Experts warn obesity may soon be the driving force behind new cancer cases in the U.S.

An “energy imbalance” of eating too much and not exercising enough is putting more Americans at risk for cancer.

SHARE Experts warn obesity may soon be the driving force behind new cancer cases in the U.S.
Research predicts that rising obesity and lack of exercise could usurp tobacco this decade as the leading cause of cancer.

Research predicts that rising obesity and lack of exercise could usurp tobacco this decade as the leading cause of cancer.

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U.S.cancer death ratesfor men, women and communities of color are falling, butobesity and unequal access to care could threaten hard-fought gains over the past two decades, a new report shows.

The annual American Cancer Society report, which measures cancer cases and deaths through 2018, paints a mixed picture of the nation’s effort to combat the second leading cause of death, saidFarhad Islami, the report’s lead author and American Cancer Society’s scientific directorof cancer disparity research.

Death rates for lung cancer and melanoma improved significantly, butrecent progresson breast and colon cancer deaths slowed, and prostate cancer death ratesflattened after years of decline, the report said.

Experts said long-standing efforts to curb cigarette smoking and tobacco use along with improved medical care have yielded significant improvements in lung cancer deaths.

“The decrease in smoking is a huge reason,” said Dr. Otis Brawley, a professor at Johns Hopkins University and former chief medical officer at American Cancer Society. “Keep in mind it is not just lung cancer, but smoking causes 18 different cancers.”

New medications to treat people with melanoma that spread to other parts of the body also improved survival rates,Islami said.

The new report, published in the The Journal of the National Cancer Institute, includes death rates by age,sex, race, and ethnicity from 2001 through 2018 based on death certificates reported to states and the Centers for Disease Control and Prevention’sNational Center for Health Statistics.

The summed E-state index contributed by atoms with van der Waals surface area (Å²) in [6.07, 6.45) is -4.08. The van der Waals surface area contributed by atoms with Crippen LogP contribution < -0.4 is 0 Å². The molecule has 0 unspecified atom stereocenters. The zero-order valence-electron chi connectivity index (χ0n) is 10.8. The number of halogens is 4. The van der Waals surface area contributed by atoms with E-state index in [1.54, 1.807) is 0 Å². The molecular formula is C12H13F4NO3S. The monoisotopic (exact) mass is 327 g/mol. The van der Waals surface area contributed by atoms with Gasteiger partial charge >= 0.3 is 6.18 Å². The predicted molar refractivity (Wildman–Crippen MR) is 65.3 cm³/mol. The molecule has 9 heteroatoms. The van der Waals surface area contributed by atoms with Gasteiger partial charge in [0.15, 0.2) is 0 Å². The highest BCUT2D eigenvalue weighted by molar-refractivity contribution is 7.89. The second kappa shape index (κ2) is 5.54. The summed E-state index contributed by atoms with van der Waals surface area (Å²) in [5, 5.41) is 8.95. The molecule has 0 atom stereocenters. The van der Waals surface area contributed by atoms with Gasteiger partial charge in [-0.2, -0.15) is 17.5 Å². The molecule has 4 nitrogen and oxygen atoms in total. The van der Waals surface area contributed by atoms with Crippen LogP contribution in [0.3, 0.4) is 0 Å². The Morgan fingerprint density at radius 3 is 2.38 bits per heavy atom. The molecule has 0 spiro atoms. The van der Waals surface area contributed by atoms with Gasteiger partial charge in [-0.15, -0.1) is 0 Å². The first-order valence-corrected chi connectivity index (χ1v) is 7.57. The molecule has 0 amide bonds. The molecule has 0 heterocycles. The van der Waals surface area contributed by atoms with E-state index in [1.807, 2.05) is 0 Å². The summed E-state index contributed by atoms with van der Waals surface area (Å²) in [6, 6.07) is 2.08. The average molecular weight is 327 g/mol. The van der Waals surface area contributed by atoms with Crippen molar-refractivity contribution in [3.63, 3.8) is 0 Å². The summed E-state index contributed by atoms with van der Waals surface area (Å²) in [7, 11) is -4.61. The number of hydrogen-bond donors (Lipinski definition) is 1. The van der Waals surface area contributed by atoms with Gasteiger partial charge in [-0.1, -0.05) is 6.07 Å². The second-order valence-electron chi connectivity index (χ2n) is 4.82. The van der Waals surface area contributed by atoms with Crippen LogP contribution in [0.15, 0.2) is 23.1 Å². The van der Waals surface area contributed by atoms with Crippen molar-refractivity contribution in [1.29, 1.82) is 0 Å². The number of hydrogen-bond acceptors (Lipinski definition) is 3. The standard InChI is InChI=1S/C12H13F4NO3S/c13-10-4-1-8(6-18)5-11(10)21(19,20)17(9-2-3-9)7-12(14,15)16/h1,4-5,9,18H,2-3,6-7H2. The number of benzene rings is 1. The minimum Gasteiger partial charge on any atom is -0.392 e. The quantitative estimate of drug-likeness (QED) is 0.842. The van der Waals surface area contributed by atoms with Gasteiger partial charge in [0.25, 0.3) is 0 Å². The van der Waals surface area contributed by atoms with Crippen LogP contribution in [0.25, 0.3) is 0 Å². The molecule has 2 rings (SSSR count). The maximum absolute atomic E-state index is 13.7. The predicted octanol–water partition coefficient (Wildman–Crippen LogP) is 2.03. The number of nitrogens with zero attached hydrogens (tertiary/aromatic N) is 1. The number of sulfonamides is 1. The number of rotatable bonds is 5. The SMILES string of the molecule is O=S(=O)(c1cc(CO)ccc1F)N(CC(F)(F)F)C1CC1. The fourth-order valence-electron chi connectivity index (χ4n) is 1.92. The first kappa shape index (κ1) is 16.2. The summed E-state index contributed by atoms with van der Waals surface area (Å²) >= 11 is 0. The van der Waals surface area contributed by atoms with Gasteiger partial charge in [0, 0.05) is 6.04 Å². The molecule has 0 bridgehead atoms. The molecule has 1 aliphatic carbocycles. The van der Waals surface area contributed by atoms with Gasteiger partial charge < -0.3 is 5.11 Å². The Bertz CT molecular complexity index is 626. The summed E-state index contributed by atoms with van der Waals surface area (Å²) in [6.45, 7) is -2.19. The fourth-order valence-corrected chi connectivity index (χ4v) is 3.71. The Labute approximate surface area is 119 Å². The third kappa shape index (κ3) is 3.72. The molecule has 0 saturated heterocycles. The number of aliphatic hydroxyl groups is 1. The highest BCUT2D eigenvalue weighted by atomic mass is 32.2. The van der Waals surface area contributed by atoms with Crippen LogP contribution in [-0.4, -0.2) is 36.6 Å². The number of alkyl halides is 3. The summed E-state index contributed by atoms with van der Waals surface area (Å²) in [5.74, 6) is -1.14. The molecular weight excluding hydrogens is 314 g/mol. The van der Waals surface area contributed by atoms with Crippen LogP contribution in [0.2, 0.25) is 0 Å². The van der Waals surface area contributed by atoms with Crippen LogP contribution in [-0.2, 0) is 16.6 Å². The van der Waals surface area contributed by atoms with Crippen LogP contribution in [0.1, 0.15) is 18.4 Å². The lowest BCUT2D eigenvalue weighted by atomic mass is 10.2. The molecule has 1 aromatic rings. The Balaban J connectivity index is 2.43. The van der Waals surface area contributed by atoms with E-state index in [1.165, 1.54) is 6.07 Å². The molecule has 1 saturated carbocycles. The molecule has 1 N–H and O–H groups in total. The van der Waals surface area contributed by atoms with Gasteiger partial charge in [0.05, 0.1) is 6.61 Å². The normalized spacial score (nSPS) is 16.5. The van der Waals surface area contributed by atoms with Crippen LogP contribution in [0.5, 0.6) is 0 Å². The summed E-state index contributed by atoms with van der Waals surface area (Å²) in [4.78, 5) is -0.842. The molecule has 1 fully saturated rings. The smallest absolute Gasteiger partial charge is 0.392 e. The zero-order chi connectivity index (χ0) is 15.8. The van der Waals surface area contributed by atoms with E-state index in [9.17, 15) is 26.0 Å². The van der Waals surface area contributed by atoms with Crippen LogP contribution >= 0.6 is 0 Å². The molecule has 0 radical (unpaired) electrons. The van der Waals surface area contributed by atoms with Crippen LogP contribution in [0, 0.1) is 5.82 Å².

Overall, cancer death rates fell at a faster rate from 2015 to 2018 compared with rates since 2001. Cancer death rates for mendropped2.3% per year from 2015 to 2018, a faster than 1.8% decline each year from 2001 to 2015. Among women, cancer deaths dropped2.1% per yearfrom 2015 to 2018, compared with 1.4% per year from 2001 to 2015.

Cancer death rates also dropped among all racial and ethnic group from 2014 to 2018. But death rates overall remain higher among Blacks compared with whites and other racial and ethnic groups.

Despite slowing death rates in most types of cancer for men and women, not all trends were positive. Death rates increased from cancer in the brain, nervous systemand pancreas among men and women. In men, oral and throat cancers are on the rise, and liver and uterinecancers in women.

However, experts warn that obesity could soon overtake smoking as the nation’s main driver of new cancer cases. And the figures show positive strides on common cancers such as breast and colon cancers have slowed. One possible factor is rising obesity,Islami said.

Brawley agrees an “energy imbalance” of eating too much and not exercising enough is putting more Americans at risk for cancer. Brawley cited previous research that predicted such rising obesity and lack of exercise would usurp tobacco this decadeas the leading cause of cancer.

“Think about tobacco control pushing the rate down and energy imbalance pushing the rate up at the same time, “Brawley said. “And by the way, the cancers that are going up or the cancers that are not going down in death rate in this study are the ones most closely associated with energy imbalance.”

The data does not captures cancer cases and deaths since the beginning of the COVID-19 pandemic in 2020, but researchers fear a slowdown in screening during lockdowns could mean doctors and patients are missing early-stage cases.

“They may be diagnosed a year later,” Islami said. “Increasing the proportion of cancers at a more advanced stage will eventually translate to higher death rates, unfortunately.”

Read more at usatoday.com

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